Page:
This leads to an eerie, and economically orchestrated, depiction of the writing on the wall, and the death that night of Belshazzar (the story of Daniel interpreting the writing is omitted). The people celebrate their freedom, in a joyous song of praise interrupted by a lament over the fall of a great city (derived from Psalm 81 and Revelations).
The chorus represents the Jewish people throughout, although they adopt the tone of the Babylonians when telling the story of the feast.
At first the work seemed avant-garde because of its extrovert writing and musical complexity; it is however always firmly tonal although it is scored without a key signature and with many accidentals. The addition of the brass bands was suggested by the festival director, the conductor Sir Thomas Beecham; the bands were on hand anyway for a performance of Berlioz’s Requiem, and Beecham said to the young Walton: "As you’ll never hear the thing again, my boy, why not throw in a couple of brass bands?. However, under the baton of Malcolm Sargent, an outstanding choral conductor, it was an immediate success, despite its severe challenges to the chorus.
The London première was conducted by Adrian Boult in November 1931. The work was performed at the I.S.C.M. Festival in Amsterdam in 1933. Sargent regularly programmed it throughout the rest of his career, and took it as far afield as Australia, Brussels, Vienna and Boston. Not only British conductors from Sargent to Simon Rattle, but also Eugene Ormandy, Maurice Abravanel, André Previn, Robert Shaw, Leonard Slatkin and Andrew Litton have recorded the work. In 1947 Herbert von Karajan called it "the best choral music that's been written in the last 50 years".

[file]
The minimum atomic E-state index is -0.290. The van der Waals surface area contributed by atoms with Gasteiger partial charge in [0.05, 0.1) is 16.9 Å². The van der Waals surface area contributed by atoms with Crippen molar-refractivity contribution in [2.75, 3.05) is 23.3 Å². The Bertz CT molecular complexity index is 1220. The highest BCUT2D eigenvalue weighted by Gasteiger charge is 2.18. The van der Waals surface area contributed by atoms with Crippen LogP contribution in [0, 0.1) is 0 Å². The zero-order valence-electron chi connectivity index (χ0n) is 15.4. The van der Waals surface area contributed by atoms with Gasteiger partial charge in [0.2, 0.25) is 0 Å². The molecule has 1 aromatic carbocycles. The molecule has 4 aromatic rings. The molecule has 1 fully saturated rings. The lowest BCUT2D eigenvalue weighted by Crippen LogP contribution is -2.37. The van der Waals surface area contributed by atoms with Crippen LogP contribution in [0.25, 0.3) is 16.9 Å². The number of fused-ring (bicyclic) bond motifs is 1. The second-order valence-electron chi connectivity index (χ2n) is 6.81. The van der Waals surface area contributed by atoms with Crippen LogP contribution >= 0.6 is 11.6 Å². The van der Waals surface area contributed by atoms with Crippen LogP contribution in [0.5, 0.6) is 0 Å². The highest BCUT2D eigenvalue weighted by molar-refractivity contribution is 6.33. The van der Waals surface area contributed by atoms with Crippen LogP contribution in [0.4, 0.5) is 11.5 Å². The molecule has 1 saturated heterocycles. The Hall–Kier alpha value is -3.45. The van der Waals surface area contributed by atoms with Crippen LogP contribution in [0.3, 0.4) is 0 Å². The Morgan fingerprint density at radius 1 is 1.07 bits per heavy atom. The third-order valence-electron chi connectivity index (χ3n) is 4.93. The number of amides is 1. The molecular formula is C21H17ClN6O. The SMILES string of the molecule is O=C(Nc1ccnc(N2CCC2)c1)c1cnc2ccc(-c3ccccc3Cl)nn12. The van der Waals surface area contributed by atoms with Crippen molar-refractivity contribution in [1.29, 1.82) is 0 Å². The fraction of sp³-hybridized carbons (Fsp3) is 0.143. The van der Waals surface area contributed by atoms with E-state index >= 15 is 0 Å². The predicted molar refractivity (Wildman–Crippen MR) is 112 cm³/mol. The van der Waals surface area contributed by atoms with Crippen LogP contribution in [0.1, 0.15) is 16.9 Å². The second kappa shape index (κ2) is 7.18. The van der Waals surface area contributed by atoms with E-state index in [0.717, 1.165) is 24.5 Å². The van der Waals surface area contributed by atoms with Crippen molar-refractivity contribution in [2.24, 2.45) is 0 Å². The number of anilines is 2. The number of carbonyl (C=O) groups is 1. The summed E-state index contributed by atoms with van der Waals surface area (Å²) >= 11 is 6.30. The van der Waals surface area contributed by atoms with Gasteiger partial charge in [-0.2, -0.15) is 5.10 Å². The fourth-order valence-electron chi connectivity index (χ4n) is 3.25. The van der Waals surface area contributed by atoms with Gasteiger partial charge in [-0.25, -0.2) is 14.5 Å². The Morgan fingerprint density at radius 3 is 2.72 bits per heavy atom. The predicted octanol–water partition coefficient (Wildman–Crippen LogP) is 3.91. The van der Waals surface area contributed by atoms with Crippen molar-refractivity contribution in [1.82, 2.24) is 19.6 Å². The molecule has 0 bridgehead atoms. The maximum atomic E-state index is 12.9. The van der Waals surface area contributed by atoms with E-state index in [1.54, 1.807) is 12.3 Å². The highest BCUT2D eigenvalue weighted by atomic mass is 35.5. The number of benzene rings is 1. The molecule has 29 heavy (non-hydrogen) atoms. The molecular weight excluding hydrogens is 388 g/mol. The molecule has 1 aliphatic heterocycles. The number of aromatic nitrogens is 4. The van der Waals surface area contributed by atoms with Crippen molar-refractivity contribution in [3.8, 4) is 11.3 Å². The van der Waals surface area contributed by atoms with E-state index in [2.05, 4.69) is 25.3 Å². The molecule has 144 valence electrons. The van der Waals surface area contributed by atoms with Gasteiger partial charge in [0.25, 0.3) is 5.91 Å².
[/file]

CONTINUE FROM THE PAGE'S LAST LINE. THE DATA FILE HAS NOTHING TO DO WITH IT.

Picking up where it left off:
It may have been partly because of The Times’s first review, that despite an impeccably biblical text, Belshazzar’s Feast was not at first accepted by the Church of England as a work suitable for performance in cathedrals. It was banned from the Three Choirs Festival until 1957. The Times reviewer urged such a ban; though calling Belshazzar's Feast "a work of intense energy and complete sincerity", he declared the work, "stark Judaism for first to last", adding, "it cumulates in ecstatic gloating over the fallen enemy, the utter negation of Christianity...no more a 'sacred' oratorio than is Handel's on the same subject." Some have maintained that Walton saw no moral distinction between the Jews and the Babylonians, as the music for both groups is equally exuberant. However, a distinction can be found in the words. Although there is an early sequence where the Jews vow revenge in particularly violent terms, their eventual victory is conveyed in praise and thanksgiving, the words "Alleluia, for great Babylon’s fallen" mixed with regret "while the kings of the earth weep, wail" for the fallen city.
Walton did not take his work with the greatest seriousness. He called the baritone solo about the wealth of Babylon (#3 above) "the shopping list" and at a Hoffunng festival concert, he conducted a large choir and orchestra in "an excerpt from Belshazzar's Feast" with a flyswat. The excerpt (from #7 above) proved to be the one shouted word "Slain!".
Adam WALTON: I'm as Cool as Gordon with Chilli; with the Pan Sizzling like Jackie Collins' Imagination, Open a Bottle of Sol Beer, and Tip It In
Sep 23, 2005; Byline: adam WALTON I AM a new man, I am. Remember us? We're the ones who bought Loaded, but hid it under the bed. We have wives...